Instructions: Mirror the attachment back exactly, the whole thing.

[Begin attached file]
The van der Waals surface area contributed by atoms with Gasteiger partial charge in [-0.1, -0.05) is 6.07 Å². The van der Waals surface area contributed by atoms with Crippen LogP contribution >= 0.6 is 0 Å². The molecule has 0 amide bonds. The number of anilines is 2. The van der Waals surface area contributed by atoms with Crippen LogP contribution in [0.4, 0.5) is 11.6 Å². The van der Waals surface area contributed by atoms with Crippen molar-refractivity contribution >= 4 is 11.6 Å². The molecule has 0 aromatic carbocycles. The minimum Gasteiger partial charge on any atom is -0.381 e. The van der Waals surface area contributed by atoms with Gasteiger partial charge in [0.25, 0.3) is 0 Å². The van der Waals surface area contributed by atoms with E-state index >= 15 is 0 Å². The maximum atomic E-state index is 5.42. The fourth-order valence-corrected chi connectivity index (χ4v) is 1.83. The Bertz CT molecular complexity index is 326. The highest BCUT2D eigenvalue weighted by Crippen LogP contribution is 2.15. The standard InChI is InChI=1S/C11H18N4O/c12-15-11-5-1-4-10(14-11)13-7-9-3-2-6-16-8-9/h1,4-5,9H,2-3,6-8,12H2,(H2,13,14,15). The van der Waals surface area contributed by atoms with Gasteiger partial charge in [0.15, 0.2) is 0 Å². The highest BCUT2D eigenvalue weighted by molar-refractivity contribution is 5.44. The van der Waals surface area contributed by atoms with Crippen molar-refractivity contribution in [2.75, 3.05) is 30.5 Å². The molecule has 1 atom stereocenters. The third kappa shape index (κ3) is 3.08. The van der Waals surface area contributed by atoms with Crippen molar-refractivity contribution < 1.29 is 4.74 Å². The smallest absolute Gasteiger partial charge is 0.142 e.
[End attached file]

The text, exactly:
The van der Waals surface area contributed by atoms with Gasteiger partial charge in [-0.1, -0.05) is 6.07 Å². The van der Waals surface area contributed by atoms with Crippen LogP contribution >= 0.6 is 0 Å². The molecule has 0 amide bonds. The number of anilines is 2. The van der Waals surface area contributed by atoms with Crippen LogP contribution in [0.4, 0.5) is 11.6 Å². The van der Waals surface area contributed by atoms with Crippen molar-refractivity contribution >= 4 is 11.6 Å². The molecule has 0 aromatic carbocycles. The minimum Gasteiger partial charge on any atom is -0.381 e. The van der Waals surface area contributed by atoms with Gasteiger partial charge in [0.25, 0.3) is 0 Å². The van der Waals surface area contributed by atoms with E-state index >= 15 is 0 Å². The maximum atomic E-state index is 5.42. The fourth-order valence-corrected chi connectivity index (χ4v) is 1.83. The Bertz CT molecular complexity index is 326. The highest BCUT2D eigenvalue weighted by Crippen LogP contribution is 2.15. The standard InChI is InChI=1S/C11H18N4O/c12-15-11-5-1-4-10(14-11)13-7-9-3-2-6-16-8-9/h1,4-5,9H,2-3,6-8,12H2,(H2,13,14,15). The van der Waals surface area contributed by atoms with Gasteiger partial charge in [0.15, 0.2) is 0 Å². The highest BCUT2D eigenvalue weighted by molar-refractivity contribution is 5.44. The van der Waals surface area contributed by atoms with Crippen molar-refractivity contribution in [2.75, 3.05) is 30.5 Å². The molecule has 1 atom stereocenters. The third kappa shape index (κ3) is 3.08. The van der Waals surface area contributed by atoms with Crippen molar-refractivity contribution < 1.29 is 4.74 Å². The smallest absolute Gasteiger partial charge is 0.142 e.